Remembering Justice Ruth Bader Ginsburg

By Fernando Alfonso III and Mike Hayes, CNN

Updated 2054 GMT (0454 HKT) September 20, 2020
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2:38 p.m. ET, September 20, 2020

Biden says the nation should honor Ginsburg's wish and let the next president fill her seat

Democratic presidential nominee Joe Biden said today that the country should honor Ruth Bader Ginsburg's wishes and not fill her Supreme Court seat until after the presidential election and inauguration.

Here's what the former vice president said while speaking from Philadelphia this afternoon:

"Her granddaughter said yesterday and said publicly that her dying words were, quote, my most fervent wish is that I not be replaced until a new president is installed. As a nation, we should heed her final call to us, not as a personal service to her but as a service to the country, our country at a crossroads."

Some context: Ginsburg told her granddaughter she wanted her replacement to be appointed by the next president, NPR reported.

"My most fervent wish is that I will not be replaced until a new president is installed," she dictated to granddaughter, Clara Spera, days before her death.

2:33 p.m. ET, September 20, 2020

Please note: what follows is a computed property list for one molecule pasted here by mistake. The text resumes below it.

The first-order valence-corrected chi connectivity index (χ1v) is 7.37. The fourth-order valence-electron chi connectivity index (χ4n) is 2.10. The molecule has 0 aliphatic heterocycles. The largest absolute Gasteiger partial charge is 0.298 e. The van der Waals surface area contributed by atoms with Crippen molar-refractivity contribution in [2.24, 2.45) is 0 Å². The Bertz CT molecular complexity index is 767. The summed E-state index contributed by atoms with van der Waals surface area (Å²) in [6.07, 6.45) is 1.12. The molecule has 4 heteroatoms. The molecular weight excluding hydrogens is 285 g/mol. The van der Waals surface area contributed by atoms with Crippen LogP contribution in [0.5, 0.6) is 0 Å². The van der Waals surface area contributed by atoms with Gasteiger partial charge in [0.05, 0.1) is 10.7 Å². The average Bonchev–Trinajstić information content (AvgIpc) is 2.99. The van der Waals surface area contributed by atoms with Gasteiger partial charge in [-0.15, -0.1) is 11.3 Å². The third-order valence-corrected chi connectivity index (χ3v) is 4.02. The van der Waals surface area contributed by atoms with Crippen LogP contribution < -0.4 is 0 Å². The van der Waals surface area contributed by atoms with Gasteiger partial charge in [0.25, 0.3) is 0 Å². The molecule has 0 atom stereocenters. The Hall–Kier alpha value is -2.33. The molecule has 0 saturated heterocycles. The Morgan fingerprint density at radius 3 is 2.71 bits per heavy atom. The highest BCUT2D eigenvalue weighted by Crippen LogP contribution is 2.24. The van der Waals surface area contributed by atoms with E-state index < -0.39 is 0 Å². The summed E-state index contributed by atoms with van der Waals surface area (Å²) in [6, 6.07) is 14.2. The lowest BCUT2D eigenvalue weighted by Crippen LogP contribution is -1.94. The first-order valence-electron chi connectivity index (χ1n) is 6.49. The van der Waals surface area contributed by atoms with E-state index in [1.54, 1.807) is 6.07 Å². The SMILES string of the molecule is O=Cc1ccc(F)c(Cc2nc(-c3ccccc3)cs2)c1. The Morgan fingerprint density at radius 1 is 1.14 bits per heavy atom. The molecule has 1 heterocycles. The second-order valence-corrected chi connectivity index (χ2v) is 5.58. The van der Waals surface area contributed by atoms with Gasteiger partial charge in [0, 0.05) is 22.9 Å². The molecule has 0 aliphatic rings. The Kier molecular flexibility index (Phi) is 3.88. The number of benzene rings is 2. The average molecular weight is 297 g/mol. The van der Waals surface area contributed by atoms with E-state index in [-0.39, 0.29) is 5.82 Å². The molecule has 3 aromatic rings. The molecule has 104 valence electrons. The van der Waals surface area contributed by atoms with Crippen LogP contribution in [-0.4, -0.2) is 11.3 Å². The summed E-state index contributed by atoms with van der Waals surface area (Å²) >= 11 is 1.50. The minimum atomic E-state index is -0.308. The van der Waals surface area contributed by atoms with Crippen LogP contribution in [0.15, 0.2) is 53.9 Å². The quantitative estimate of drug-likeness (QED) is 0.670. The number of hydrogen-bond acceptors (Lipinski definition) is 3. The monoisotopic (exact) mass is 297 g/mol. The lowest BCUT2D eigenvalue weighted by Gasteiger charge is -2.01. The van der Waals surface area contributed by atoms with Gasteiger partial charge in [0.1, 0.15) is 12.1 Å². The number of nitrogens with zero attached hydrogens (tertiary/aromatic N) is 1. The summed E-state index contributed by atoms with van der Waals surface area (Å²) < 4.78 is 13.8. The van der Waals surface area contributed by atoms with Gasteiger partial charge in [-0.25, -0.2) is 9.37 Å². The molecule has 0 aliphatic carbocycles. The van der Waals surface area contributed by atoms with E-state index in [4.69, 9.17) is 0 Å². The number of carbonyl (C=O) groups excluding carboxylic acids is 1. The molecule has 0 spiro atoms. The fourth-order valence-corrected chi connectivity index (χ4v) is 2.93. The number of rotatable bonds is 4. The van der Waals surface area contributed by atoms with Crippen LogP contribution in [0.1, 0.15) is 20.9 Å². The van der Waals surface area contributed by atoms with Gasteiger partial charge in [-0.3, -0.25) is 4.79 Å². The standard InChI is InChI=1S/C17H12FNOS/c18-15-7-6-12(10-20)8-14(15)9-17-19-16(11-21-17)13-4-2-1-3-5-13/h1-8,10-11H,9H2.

With Ginsburg's death, the US lost a "heroine, an icon and a mother,'' Joe Biden says

Democratic presidential nominee Joe Biden called the late Ruth Bader Ginsburg a "heroine, an icon and a mother" today during remarks made at the National Constitution Center in Philadelphia today.

"The nation lost a heroine, an icon and a mother, a grandmother and a matriarch. We know how hard that is to watch a piece of your soul absorb the cruelty and the pain of the dreadful disease of cancer," Biden said.
2:09 p.m. ET, September 20, 2020

Here are the GOP senators to watch during the Supreme Court nomination process

From CNN's Manu Raju and Nicky Robertson

Here is a list of the Republican senators that CNN is watching and where they stand on filling the vacant Supreme Court seat during an election year. 

Remember: Senate Majority Leader Mitch McConnell has said there will be a vote on President Trump’s nominee.

There are currently 53 GOP senators — meaning McConnell can only lose three Republicans before Vice President Mike Pence could cast a tie-breaking vote. Should two more Republican senators say they oppose movement on Trump's forthcoming nominee, Democrats will have enough support to punt the nomination to the lame-duck session of Congress. 

Sen. Susan Collins

Collins, who is facing a tough re-election battle in Maine, issued a statement Saturday saying that voting on a nominee to fill Ruth Bader Ginsburg's Supreme Court seat should wait until after the election. But, her office has not responded to CNN’s questions about whether she would vote against a Trump nominee either before the election or in the lame-duck session.